Radcliffe Institute for Advanced Study, Knafel Center, 10 Garden Street, Cambridge

    Todd Rogers is a behavioral scientist and professor of public policy at the Harvard Kennedy School. Using his two decades of work in behavioral policy as a base, he will discuss his current research into what leads to welfare-enhancing innovations and practices. In particular, he aims to help scholars and practitioners design, identify, and invest in innovations that are likely to successfully scale.

    This event is free and open to the public. 

    ...

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    The Once and Future Heart

    Location: 

    Radcliffe Institute for Advanced Study, Knafel Center, 10 Garden Street, Cambridge

    For centuries, in both the arts and the sciences, the human heart has been a source of reverence and marvel. In this conversation, the artist Dario Robleto, whose exhibition at the Radcliffe Institute rethinks the deep history of cardiological recording, and Doris A. Taylor, a leading scientist in regenerative medicine, will discuss the surprising opportunities for both the arts and sciences to converge around new insights and questions of the human heart.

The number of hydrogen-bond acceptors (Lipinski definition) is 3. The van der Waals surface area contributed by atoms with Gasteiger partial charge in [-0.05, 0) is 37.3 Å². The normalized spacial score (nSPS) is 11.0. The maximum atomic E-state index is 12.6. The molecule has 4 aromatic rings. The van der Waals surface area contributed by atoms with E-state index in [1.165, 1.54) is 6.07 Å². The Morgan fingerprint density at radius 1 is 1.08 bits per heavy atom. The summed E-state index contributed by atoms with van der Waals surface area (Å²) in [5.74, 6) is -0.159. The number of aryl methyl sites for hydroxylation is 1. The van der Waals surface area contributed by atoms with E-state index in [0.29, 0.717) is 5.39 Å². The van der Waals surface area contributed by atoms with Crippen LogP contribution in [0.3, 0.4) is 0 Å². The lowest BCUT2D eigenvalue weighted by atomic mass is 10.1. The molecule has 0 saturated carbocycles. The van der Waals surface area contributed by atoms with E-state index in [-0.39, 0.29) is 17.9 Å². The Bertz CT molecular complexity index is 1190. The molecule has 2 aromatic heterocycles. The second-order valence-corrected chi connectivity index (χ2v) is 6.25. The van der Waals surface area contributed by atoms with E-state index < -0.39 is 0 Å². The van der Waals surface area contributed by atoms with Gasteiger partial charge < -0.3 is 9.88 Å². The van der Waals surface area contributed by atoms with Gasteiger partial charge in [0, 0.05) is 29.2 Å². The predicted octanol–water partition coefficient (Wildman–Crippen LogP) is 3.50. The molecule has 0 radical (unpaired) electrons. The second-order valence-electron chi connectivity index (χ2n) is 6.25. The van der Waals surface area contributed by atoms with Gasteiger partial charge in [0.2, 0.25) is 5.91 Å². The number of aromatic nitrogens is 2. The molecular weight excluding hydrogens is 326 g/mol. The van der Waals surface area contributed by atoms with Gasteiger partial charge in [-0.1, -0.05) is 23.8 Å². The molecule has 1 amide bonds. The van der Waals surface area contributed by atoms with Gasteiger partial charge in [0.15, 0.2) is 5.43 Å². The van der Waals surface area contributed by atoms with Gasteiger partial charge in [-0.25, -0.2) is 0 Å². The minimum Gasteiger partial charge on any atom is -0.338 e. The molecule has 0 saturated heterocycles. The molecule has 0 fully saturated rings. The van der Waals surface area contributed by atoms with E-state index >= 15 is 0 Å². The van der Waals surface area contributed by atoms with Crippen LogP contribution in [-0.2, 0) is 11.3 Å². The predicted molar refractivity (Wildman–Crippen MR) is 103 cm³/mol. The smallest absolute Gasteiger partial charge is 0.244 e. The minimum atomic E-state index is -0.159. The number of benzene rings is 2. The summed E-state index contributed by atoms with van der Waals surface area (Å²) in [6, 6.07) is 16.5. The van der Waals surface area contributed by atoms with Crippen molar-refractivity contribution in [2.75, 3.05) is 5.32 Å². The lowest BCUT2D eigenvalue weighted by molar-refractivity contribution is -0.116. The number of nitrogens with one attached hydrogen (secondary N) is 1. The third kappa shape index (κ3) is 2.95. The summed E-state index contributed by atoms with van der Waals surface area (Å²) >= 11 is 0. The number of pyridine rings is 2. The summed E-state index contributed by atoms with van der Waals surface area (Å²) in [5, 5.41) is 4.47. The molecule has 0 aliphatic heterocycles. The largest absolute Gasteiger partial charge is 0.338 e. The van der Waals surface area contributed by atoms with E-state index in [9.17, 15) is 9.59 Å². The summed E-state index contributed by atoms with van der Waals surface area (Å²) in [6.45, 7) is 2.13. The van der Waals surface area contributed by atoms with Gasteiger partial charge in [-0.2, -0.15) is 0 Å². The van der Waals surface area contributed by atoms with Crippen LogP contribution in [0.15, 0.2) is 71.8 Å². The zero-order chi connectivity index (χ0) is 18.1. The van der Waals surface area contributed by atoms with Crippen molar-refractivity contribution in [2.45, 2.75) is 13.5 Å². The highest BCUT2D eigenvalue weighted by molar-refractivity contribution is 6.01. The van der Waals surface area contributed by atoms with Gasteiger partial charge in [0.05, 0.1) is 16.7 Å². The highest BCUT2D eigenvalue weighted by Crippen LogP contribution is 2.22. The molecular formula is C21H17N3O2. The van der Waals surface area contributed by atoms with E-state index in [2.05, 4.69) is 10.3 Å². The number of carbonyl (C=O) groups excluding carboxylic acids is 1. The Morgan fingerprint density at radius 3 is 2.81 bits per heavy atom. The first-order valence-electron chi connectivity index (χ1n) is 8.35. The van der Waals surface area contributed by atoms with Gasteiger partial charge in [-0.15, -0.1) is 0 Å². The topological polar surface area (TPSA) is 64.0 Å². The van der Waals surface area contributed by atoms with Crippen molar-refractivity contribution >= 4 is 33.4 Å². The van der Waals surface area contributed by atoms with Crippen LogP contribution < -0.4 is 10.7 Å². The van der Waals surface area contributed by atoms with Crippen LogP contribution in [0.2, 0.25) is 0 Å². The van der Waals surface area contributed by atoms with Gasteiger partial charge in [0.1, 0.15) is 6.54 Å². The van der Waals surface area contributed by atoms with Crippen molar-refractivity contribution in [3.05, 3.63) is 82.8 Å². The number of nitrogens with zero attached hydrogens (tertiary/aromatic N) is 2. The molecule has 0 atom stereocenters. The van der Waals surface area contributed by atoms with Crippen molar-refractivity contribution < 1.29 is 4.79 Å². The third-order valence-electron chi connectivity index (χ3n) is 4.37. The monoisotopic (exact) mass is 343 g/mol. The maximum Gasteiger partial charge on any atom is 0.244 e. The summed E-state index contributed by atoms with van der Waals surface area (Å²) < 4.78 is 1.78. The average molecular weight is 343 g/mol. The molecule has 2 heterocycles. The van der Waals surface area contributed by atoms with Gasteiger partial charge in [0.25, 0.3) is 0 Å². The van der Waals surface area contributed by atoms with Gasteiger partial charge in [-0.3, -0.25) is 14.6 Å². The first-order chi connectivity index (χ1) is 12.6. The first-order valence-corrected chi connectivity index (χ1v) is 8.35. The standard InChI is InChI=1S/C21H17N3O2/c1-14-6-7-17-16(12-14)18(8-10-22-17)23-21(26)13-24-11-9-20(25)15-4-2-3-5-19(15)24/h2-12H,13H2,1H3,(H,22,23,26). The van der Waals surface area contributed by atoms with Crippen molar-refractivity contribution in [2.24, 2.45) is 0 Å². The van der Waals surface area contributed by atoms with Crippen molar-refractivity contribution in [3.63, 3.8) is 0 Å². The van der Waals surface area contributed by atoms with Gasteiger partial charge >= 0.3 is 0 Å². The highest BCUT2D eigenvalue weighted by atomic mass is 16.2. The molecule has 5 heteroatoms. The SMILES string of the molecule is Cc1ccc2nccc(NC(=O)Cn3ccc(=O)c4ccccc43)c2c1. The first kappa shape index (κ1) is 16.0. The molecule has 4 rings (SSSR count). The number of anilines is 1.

This event is free and open to the public, but registration is required. 

    ...

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    The Peril and Promise of Solar Geoengineering

    Location: 

    Geological Lecture Hall, 24 Oxford St., Cambridge

    Solar geoengineering research aims to reduce the impacts of global climate change. One possibility is to put aerosols into the stratosphere to alter Earth’s energy budget. This emerging technology entails risks and uncertainties, along with serious challenges to global governance. The greatest threat, perhaps, is that it will be used as a technical fix and encourage people to avoid the emissions cuts that are fundamental to curbing long-term climate risks.

    Lecturer David Keith will describe the simple physics underlying the climate’s response to stratospheric aerosols, the...

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    2019 Oct 28

    Native Woody Plant Materials

    Repeats every week every Monday until Mon Oct 28 2019 .
    10:00am to 3:00pm